Research Tax Credit

Research Tax Credit

You probably found us by searching for “research tax credit” or “R&D tax credit audit.” We are glad you found us.

We are a tax law firm in Houston, Texas and we help defend R&D tax credits on audit, in appeals, and before the court.

About the R&D Tax Credit

The research tax credit provides a significant incentive to engage in research activities. It is one of several other targeted incentives, such as the solar tax credit.

The research tax credit reduces the taxes companies would have to pay on their income. The credit could be as much as 20% of the research and development cost that is qualified for the credit.

For example, if a company spends $100,000 in qualifying expenses, they can deduct 20% of that amount from their taxable income. This will be considered a nonrefundable tax credit on their Federal income tax returns.

The R&D tax credit is a federal tax credit available to companies who incur qualified research expenses. This tax credit is designed to encourage companies to undertake additional research.

The R&D tax credit was established in 1981 by the Economic Recovery Tax Act of 1981. The credit was later extended by the Omnibus Reconciliation Act of 1990, the American Jobs Creation Act of 2004, and the Protecting Americans from Tax Hikes Act of 2015.

It is one of the largest tax incentives provided by Congress available today.

For many taxpayers, the tax savings can often far exceed any other legitimate tax planning strategy.

Who Qualifies for the R&D Tax Credit?

Many businesses are not aware of the research tax credit. Many bussiness are unaware of the benefits of R&D tax credits because they don’t know what they are, how to access them, or how to use them. This is because it is not widely reported in the media–unlike other tax credits and incentives.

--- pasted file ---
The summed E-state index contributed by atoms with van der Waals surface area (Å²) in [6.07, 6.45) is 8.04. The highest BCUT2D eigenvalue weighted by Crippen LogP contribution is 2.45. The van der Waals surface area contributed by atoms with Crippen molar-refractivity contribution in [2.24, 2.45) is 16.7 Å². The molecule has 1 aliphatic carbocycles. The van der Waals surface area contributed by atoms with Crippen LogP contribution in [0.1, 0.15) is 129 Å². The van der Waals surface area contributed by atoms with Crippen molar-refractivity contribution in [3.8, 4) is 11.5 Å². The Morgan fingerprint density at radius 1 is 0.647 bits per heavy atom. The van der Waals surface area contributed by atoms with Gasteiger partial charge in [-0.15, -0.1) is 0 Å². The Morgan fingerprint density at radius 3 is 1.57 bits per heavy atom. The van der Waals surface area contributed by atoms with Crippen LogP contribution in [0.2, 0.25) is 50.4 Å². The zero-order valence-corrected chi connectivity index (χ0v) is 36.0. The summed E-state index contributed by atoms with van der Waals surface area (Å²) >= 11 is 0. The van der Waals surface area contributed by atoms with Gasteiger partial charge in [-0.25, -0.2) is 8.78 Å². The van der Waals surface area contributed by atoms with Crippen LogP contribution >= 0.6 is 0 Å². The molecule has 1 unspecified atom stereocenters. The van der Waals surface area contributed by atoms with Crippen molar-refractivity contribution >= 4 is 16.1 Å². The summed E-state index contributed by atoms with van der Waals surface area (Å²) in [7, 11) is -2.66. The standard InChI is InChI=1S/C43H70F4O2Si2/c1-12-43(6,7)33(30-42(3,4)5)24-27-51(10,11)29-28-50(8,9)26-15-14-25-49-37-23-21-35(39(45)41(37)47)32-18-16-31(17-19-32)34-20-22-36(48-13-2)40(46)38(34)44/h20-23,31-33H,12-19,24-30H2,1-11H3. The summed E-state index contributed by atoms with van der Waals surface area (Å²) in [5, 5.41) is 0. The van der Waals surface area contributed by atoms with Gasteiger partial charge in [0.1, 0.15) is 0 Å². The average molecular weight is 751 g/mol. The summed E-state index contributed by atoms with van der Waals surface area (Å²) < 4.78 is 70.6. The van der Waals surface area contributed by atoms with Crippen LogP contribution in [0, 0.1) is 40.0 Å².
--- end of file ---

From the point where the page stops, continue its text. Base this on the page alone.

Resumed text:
The R&D tax credit rewards businesses that spend money on research and development in the U.S. The credit is available for a number of years during which research is conducted, but it’s important to know when claiming the credit to do so in a timely manner.

Research and development (R&D) is the systematic practice of creating knowledge by investigating, experimenting, and designing.

Generally, activities to design a product or process can qualify. Congress has added a number of requirements and limitations to try to clarify which design work qualifies.

It was originally designed to help U.S. industries compete against foreign countries that offer some form of R&D incentive, but it has since been expanded to cover some domestic activities as well.

The credit is not limited to taxpayers in the hi-tech or science industries. Taxpayers in just about any industry may qualify. This includes manufacturers, consultants (such as engineers or architects), or companies with in-house computer staff.

The calculation for the credit is complicated. Wages, contract costs, supply costs, and certain computer rental costs can be included as qualified research expenses or QREs. The taxpayer’s gross receipts are also factored into the computation. The formula then compares these amounts for the current tax year to those for base years.

The IRS’s Aggressive Approach to R&D Tax Credits

The R&D tax credit has also generated quite a bit of controversy between the IRS and taxpayers.

The IRS frequently audits and litigates research tax credits. This is evidenced by the growing body of court cases for research credits.

Here are a few examples:

We know these cases well. You can read more about the R&D tax credit rules here and R&D tax credit court cases here.

Defending Your R&E Tax Credits

We help clients defend their research tax credits. This includes helping with IRS and state audits, appeals and litigation for research tax credits.

We have defended hundreds of research tax credits.

If you have taken a research tax credit and the IRS is auditing your return, we want to hear from you. Call us at (713) 909-4906 or schedule an appointment to discuss your research tax credit case.

R&D Tax Credit Articles

More articles about the research tax credit.

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